Filmmakers examine divide in science, religion


Clayton Brown

The Noah’s Ark exhibition being built at the Creation Museum in Williamstown,   Kentucky, aims to debunk evolution and strengthen belief in creationism and is the focus of Monica Long Ross’ film, “We Believe In Dinosaurs.”

By Blair Paddock

Local filmmakers are bringing creationism’s controversy to life with their documentary “We Believe In Dinosaurs,” an exploration of the disagreements between the scientific and religious communities.

A group of Chicago filmmakers, 137 Films, has spent the last three years documenting the construction of the to-scale replica of Noah’s Ark at the Creation Museum in Williamstown, Kentucky, which is being built in support of creationism, the religious doctrine that disputes the theory of evolution.

“We Believe in Dinosaurs” is 137 Films’ third feature and is set to come out 2017, said Monica Long Ross, co-director and producer.

“If this story about religion and science was something that would be preached in church or a faith-based thing, it wouldn’t interest us,” Ross said.

The film examines both the theory and the appeal of creationism, and what that says about perceptions of science.  

“We are a country of [the] majority denying the theory of evolution,” Ross said. “Are we growing in our distrust of science and scientists?’”

The documentary features people across a spectrum of beliefs, including David MacMillan, who shared his path from a creationist to a believer of science. MacMillan said he grew up  a creationist until earning a physics degree from the University of North Alabama, altering his perspective. 

“I held onto [creationism] for about as long as I could,” MacMillan said. “Over time, and being able to do better research, my familiarity with science grew, and I could see that there was no way to make [creationism] work.”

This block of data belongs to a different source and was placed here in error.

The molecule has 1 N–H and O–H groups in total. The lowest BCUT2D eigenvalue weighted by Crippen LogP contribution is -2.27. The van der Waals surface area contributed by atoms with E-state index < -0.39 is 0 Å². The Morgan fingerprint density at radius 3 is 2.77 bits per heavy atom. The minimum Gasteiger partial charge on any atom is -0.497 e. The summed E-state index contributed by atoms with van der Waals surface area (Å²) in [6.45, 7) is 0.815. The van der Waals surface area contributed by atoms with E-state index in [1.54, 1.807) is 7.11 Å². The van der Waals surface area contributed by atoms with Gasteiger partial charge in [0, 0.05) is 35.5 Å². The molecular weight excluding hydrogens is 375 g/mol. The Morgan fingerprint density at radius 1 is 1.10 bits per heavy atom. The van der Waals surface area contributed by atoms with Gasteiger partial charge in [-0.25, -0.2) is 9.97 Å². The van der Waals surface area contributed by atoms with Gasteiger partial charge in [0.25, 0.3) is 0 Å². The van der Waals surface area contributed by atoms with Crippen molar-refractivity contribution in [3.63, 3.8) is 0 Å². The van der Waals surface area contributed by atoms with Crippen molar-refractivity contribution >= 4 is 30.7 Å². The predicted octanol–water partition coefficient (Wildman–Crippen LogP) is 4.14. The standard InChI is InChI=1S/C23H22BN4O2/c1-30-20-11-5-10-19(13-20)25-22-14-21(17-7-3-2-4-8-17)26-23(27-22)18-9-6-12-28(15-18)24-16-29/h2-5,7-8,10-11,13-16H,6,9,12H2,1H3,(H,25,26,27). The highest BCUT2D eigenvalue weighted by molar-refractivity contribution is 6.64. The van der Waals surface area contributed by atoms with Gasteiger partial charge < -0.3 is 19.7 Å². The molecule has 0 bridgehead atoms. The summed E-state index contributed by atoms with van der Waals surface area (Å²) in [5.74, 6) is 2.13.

MacMillan contends that the popularity of creationism is growing because it offers reassurance to its adherents. Instead of dismissing these beliefs, scientists should engage in dialogue with this community, he said.

“The scientific community needs to be more proactive about understanding creationist arguments,” MacMillan said. “Understanding where [creationists] are going to try and put wedges, where they’re going to try and cast doubt.” 

However, the percentage of Americans  who believe in the theory of evolution has grown from 61 percent in 2009 to 65 percent in 2014, according to a July 1 2015 Pew Research study.

Scott Paeth, an associate professor of Religious Studies at DePaul University, said science and religion are not incompatible. While some might think evolution completely excludes a belief in

God, many are able to reconcile their religious beliefs with science. The notion that one must choose between science and religion may be the result of insufficient scientific education, he said. 

“Evolutionary theory is sort of a canary in a coal mine in this respect,” Paeth said. “Generally speaking, the same people who rejected evolutionary theory are also those who reject climate change science.”

Ross said she hopes the documentary encourages dialogue so Americans can see the estrangement between religion and science communities as a problem and start discussing what their goals are. 

“We’ve been a leader in science in the world, for many years, for generations,” Ross said. “Are we turning our back on this? Is that where we want to go?”